Martinez

Pour into a chilled martini glass

Garnish: Maraschino Cherry

Can be found in this month's:

  • Dark Box

The Martinez is undoubtedly one of the great drinks in the cocktail canon and the precursor to its more famous, younger sister, the Martini.

As is often the case with the oldest cocktails, the Martinez’s history is a little murky but perhaps the most likely story is that the drink was invented by “Professor” Jerry Thomas who featured it in his pioneering cocktail tome, the ‘Bar-Tender’s Guide’.

Perhaps unsurprisingly, Thomas was not a real professor but a star-bartender before such a thing was common and is often referred to as “the father of American mixology”. He was known for his flashy ways, carried a set of solid silver mixing bar-tools back in the mid 1800s and was said to make £100 dollars a week, which was more than the Vice President of the United States at the time!

In a later cocktail guide, the Martinez was simply described as the “same as Manhattan, only you substitute gin for whisky."

Oftentimes, the best things in life are simple.


Delicious Sour

  • 40ml Calvados
  • 20ml Lemon
  • 20ml Peach liqueur
  • A dash of foamer

Shake with ice and strain into a martini glass

Garnish: Grated Nutmeg

Can be found in this month's:

  • Dark Box

The Delicious Sour was invented by the Brooklyn based bartender William Schmidt at the far end of the 19th century. Schmidt had been tending the bar of a small hole in the wall joint when his incredibly convoluted cocktail recipes caught the attention of the local and then national press.

Peculiarly, Schmidt was a believer in the temperance movement, yet clearly thought his highfalutin’ creations were above the scorn of the anti-alcohol movement. He believed the place for punches was in the home, where they could be enjoyed in moderation, rather than in the danger of bars and was quoted as saying: “A habitual drinker will never indulge in beverages artistically mixed; he lacks the taste of them, as they do not bring him rapidly enough to his desired nirvana.”

Fortunately for us, the surprisingly short, apple calvados based recipe for the Delicious Sour is more than capable of taking us to cocktail Nirvana!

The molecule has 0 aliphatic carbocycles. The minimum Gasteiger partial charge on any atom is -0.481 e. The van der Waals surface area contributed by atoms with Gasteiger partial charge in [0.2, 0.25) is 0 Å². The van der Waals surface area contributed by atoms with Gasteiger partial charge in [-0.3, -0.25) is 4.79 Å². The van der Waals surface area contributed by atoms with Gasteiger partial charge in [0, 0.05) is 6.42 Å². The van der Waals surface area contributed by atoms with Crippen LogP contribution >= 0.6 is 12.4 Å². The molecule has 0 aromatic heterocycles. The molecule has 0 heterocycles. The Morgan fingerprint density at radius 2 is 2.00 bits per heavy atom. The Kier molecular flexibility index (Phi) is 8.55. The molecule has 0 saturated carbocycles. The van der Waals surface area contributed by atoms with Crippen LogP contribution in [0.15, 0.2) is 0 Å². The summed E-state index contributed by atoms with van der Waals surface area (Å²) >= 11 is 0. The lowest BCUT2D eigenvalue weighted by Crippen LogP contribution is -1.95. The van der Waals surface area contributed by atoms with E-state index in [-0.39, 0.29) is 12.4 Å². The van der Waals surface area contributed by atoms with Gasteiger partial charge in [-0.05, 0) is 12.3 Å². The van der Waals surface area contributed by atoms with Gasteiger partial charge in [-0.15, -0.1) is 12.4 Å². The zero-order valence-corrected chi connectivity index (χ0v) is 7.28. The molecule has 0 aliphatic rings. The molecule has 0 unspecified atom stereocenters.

Passionfruit Mai Tai 

  • 50ml gold rum
  • 25ml fresh lime juice
  • 15ml Briottet passionfruit liqueur
  • 10ml Orgeat (Contains Nuts)
  • 1 dash of vanilla essence

Shake and strain into an ice filled rocks glass

Garnish: Dried Citrus

Can be found in this month's:

  • Dark Box
  • Mixed Box

The famous Don the Beachcomber or ‘Donn Beach’ was born Ernest Raymond Beaumont Gantt in the lonestar state of Texas back in the first decade of the 1900s.

After years of traveling in the South Pacific, an area he became something of an authority on, Donn ended up making illegal moonshine liquor in Hollywood during the prohibition years.

After the USA’s dry spell ended, Donn took his mixed experience of travel and bootlegging to the logical conclusion and opened a Polynesian style bar which kick started the so called “Tiki” boom thanks to its interior of bamboo, fishing net draped walls and fine rum drinks.

Donn was a shrewd business man and went as far as to install a sprinkler system above the tin roof of his bar, to trick customers into another drink to avoid the ‘rain’. A measure we think must have been quite unnecessary, as most customers would surely struggle to not enjoy a second drink of such quality.

Here we present a twist on the Beachcomber’s classic, our Passionfruit version of the Mai Tai.


Kingston Old Fashioned

  • 25ml gold rum
  • 25ml Buffalo Trace Bourbon
  • 10ml pimento dram liqueur
  • 15ml banana liqueur
  • 2 dashes of angostura bitters

Simply pour into an ice filled rocks glass

Garnish: Orange wheel 

Can be found in this month's:

  • Dark Box

The Kingston Old Fashioned is an original drink from our cocktail curator Neil Donachie, made with the distinctive Jamaican Pimento “All Spice” at its core.

The herbaceous, lightly spiced “Pimento Dram’ liqueur is made up of a rum base, with the berries of the Pimento tree as the main flavour enhancer. The pimento plays a large part in Jamaican cooking and culture, from helping to power the island’s jerk chicken to its famous curries.

Pimento Dram liqueur is still a fairly rare ingredient in the world of cocktails, after disappearing almost completely during the 1980s… so we’re glad to be able to present it as the star attraction in this gold rum and Buffalo Trace bourbon based take on the classic Old Fashioned.